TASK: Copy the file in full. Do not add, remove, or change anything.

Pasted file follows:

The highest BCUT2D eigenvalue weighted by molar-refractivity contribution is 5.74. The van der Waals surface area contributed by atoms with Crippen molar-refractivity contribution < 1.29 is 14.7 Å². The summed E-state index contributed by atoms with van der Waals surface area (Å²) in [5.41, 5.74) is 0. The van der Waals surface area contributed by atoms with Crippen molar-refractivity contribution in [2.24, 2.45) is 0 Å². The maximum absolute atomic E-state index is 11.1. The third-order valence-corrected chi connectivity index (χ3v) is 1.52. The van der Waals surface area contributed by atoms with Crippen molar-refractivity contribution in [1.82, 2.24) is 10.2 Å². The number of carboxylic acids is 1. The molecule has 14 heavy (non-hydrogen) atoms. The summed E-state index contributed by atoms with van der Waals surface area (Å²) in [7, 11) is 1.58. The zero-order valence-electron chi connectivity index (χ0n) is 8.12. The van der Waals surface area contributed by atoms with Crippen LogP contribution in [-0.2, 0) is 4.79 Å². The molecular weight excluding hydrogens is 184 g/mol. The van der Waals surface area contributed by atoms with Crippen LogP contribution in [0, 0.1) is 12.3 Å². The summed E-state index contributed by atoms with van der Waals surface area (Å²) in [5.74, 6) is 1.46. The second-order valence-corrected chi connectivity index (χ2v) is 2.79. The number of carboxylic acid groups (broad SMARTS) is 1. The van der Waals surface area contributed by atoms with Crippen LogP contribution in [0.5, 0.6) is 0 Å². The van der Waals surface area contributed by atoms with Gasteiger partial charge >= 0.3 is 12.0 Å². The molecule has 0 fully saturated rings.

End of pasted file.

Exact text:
The highest BCUT2D eigenvalue weighted by molar-refractivity contribution is 5.74. The van der Waals surface area contributed by atoms with Crippen molar-refractivity contribution < 1.29 is 14.7 Å². The summed E-state index contributed by atoms with van der Waals surface area (Å²) in [5.41, 5.74) is 0. The van der Waals surface area contributed by atoms with Crippen molar-refractivity contribution in [2.24, 2.45) is 0 Å². The maximum absolute atomic E-state index is 11.1. The third-order valence-corrected chi connectivity index (χ3v) is 1.52. The van der Waals surface area contributed by atoms with Crippen molar-refractivity contribution in [1.82, 2.24) is 10.2 Å². The number of carboxylic acids is 1. The molecule has 14 heavy (non-hydrogen) atoms. The summed E-state index contributed by atoms with van der Waals surface area (Å²) in [7, 11) is 1.58. The zero-order valence-electron chi connectivity index (χ0n) is 8.12. The van der Waals surface area contributed by atoms with Crippen LogP contribution in [-0.2, 0) is 4.79 Å². The molecular weight excluding hydrogens is 184 g/mol. The van der Waals surface area contributed by atoms with Crippen LogP contribution in [0, 0.1) is 12.3 Å². The summed E-state index contributed by atoms with van der Waals surface area (Å²) in [5.74, 6) is 1.46. The second-order valence-corrected chi connectivity index (χ2v) is 2.79. The number of carboxylic acid groups (broad SMARTS) is 1. The van der Waals surface area contributed by atoms with Crippen LogP contribution in [0.5, 0.6) is 0 Å². The van der Waals surface area contributed by atoms with Gasteiger partial charge >= 0.3 is 12.0 Å². The molecule has 0 fully saturated rings.